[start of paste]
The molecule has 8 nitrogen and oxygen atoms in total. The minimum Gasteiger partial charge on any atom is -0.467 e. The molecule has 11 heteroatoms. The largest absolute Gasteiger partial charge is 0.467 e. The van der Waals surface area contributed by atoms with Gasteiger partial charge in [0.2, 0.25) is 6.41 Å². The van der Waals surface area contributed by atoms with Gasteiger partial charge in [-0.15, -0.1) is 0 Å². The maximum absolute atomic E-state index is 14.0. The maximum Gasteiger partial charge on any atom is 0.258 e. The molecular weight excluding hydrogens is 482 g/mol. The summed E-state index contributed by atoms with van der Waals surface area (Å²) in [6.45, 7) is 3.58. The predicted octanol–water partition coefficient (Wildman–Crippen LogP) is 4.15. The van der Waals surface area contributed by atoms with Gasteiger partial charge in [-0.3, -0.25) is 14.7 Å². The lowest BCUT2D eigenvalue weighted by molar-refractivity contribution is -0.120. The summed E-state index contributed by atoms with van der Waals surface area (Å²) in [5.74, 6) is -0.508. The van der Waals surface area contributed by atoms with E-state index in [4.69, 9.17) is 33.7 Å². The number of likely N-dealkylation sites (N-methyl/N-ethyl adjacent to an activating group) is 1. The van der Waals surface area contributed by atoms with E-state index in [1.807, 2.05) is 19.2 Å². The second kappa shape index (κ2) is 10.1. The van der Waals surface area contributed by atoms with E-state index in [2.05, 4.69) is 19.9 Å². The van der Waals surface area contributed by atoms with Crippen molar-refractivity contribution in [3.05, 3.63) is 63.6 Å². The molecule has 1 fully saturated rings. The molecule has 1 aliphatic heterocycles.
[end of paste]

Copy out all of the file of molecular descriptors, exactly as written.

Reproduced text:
The molecule has 8 nitrogen and oxygen atoms in total. The minimum Gasteiger partial charge on any atom is -0.467 e. The molecule has 11 heteroatoms. The largest absolute Gasteiger partial charge is 0.467 e. The van der Waals surface area contributed by atoms with Gasteiger partial charge in [0.2, 0.25) is 6.41 Å². The van der Waals surface area contributed by atoms with Gasteiger partial charge in [-0.15, -0.1) is 0 Å². The maximum absolute atomic E-state index is 14.0. The maximum Gasteiger partial charge on any atom is 0.258 e. The molecular weight excluding hydrogens is 482 g/mol. The summed E-state index contributed by atoms with van der Waals surface area (Å²) in [6.45, 7) is 3.58. The predicted octanol–water partition coefficient (Wildman–Crippen LogP) is 4.15. The van der Waals surface area contributed by atoms with Gasteiger partial charge in [-0.3, -0.25) is 14.7 Å². The lowest BCUT2D eigenvalue weighted by molar-refractivity contribution is -0.120. The summed E-state index contributed by atoms with van der Waals surface area (Å²) in [5.74, 6) is -0.508. The van der Waals surface area contributed by atoms with E-state index in [4.69, 9.17) is 33.7 Å². The number of likely N-dealkylation sites (N-methyl/N-ethyl adjacent to an activating group) is 1. The van der Waals surface area contributed by atoms with E-state index in [1.807, 2.05) is 19.2 Å². The second kappa shape index (κ2) is 10.1. The van der Waals surface area contributed by atoms with E-state index in [2.05, 4.69) is 19.9 Å². The van der Waals surface area contributed by atoms with Crippen molar-refractivity contribution in [3.05, 3.63) is 63.6 Å². The molecule has 1 fully saturated rings. The molecule has 1 aliphatic heterocycles.